(6) Lamellar domains with longrange order: tendency to exsolution
The Patterson function of a disordered crystal exhibiting longrange order is shown in Fig. 4.2.3.5(b). Now converges against , the a priori probability changes correspondingly. Since becomes , the symmetry relation given in equation (4.2.3.25) is violated: for a finite crystal; it is evident that another crystal shows longrange order with the inverted correlation function, , , respectively, such that the symmetry is now valid for an assembly of finite crystals only. According to Fig. 4.2.3.5(b) there is a change in the intensities of the Bragg peaks. where represent the two solutions discussed for the assembly of crystals which have to be added with the probability ; the intensities of sharp reflections become Introducing equation (4.2.3.29) into (4.2.3.30) we obtain corresponds to the well known behaviour of sharp reflections, (maximum longrange order) gives This result reveals some difficulties for structure determination of the averaged structure as long as s is different from zero or , since in the former case the use of integrated sharp Bragg intensities yields a correct average structure. If , a correct structure determination can only be performed with a refinement allowing for an incoherent superposition of two different structures. Having subtracted all periodic contributions to , new functions which describe the remaining nonperiodic parts have to be introduced (Fig. 4.2.3.6 b). In order to obtain a clear overview of intensities, is again defined: where c should be chosen such that . By this definition a very simple behaviour of the diffuse scattering is obtained: With the definitions introduced above it is found that: The diffuse scattering is given by: Since equation (4.2.3.32) is symmetrical with respect to an interchange of and , the same result is obtained for . Diffuse reflections occur in the positions of the sharp ones; the integrated intensities of sharp and diffuse reflections are independent of the special shape of : ; hence
(7) Lamellar domains with longrange order: tendency to superstructure
So far it has been tacitly assumed that the crystal shows a preference for equal neighbours. If there is a reversed tendency (pairs of unequal neighbours are more probable) the whole procedure outlined above may be repeated as shown in Fig. 4.2.3.7 for the onedimensional example. With the same probability of an unlike pair as used for the equal pair in the preceding example, the order process approaches an alternating structure such that the evenorder neighbours have the same pair probabilities, while the odd ones are complementary for equal pairs (Fig. 4.2.3.7). In order to calculate intensities, it is necessary to introduce a new lattice with the doubled lattice constant and the corresponding reciprocal lattice with . In order to describe the probability , one has to introduce two lattices in real space – the normal lattice with the undisplaced origin and the displaced one. Fourier transformation of the new functions yields the following very similar results:

Figure 4.2.3.7
 top  pdf  The same distribution (cf. Fig. 4.2.3.5) in the case of superstructure formation.

Sharp Bragg reflections
(a)
(b)
Diffuse reflections
(c)

Obviously, there is a better situation for determination of the averaged structure which may be performed without any difficulty, regardless of whether s is different from zero or not. For this purpose even reflections (or reflections in the old setting) may be used. The inclusion of odd reflections in the structure determination of the superstructure is also possible if convenient Hindependent scaling factors are introduced in order to compensate for the loss in intensity which is unavoidable for the integration of the diffuse scattering.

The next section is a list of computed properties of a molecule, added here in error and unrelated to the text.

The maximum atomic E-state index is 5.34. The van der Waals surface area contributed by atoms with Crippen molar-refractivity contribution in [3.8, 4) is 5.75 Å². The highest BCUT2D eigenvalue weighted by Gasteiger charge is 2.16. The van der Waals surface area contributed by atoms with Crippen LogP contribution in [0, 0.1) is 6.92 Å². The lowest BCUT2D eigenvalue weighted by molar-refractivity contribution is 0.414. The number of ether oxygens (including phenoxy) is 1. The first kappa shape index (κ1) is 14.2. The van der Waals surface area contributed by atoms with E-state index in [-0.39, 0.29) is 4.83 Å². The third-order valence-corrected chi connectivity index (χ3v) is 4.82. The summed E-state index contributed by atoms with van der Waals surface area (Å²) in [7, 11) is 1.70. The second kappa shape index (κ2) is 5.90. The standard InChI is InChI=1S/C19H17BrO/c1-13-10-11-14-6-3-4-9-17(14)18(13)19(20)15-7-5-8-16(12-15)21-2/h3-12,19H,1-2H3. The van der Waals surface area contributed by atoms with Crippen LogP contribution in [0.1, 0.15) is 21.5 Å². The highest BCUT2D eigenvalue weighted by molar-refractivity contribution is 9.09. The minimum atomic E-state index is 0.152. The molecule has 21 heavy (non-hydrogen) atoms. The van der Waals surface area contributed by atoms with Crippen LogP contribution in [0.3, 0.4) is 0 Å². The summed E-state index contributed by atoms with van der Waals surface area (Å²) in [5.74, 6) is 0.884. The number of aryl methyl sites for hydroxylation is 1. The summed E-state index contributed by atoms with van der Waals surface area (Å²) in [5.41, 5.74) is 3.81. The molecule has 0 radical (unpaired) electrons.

A few comments should be made on the physical meaning of the formulae derived above. All formulae may be applied to the general threedimensional case, where longrange and shortrange order is a function of the relevant thermodynamical parameters. In practice, longrange order will never be realized in a real crystal consisting of mosaic blocks which may behave as small subunits in order–disorder transitions. Another reason to assume partly incoherent areas in single crystals is the presence of possible strains or other distortions at the interfaces between domains which should cause a decrease of the averaged areas of coherent scattering. All these effects may lead to diffuse scattering in the neighbourhood of Bragg peaks, similar to the diffuse scattering caused by domain structures. For this reason an incoherent treatment of domains is probably more efficient, although considerable errors in intensity measurements may occur. A very careful study of line profiles is generally useful in order to decide between the various possibilities.
(8) Order–disorder in three dimensions
Correlation functions in three dimensions may have very complicated periodicities; hence a careful study is necessary as to whether or not they may be interpreted in terms of a superlattice. If so, extinction rules have to be determined in order to obtain information on the superspace group. In the literature these are often called modulated structures because a sublattice, as determined by the basic lattice, and a superlattice may well be defined in reciprocal space: reflections of a sublattice including (000) are formally described by a multiplication by a lattice having larger lattice constants (superlattice) in reciprocal space; in real space this means a convolution with the Fourier transform of this lattice (sublattice). In this way the averaged structure is generated in each of the subcells (superposition or `projection' of all subcells into a single one). Obviously, the Patterson function of the averaged structure contains little information in the case of small subcells. Hence it is advisable to include the diffuse scattering of the superlattice reflections at the beginning of any structure determination.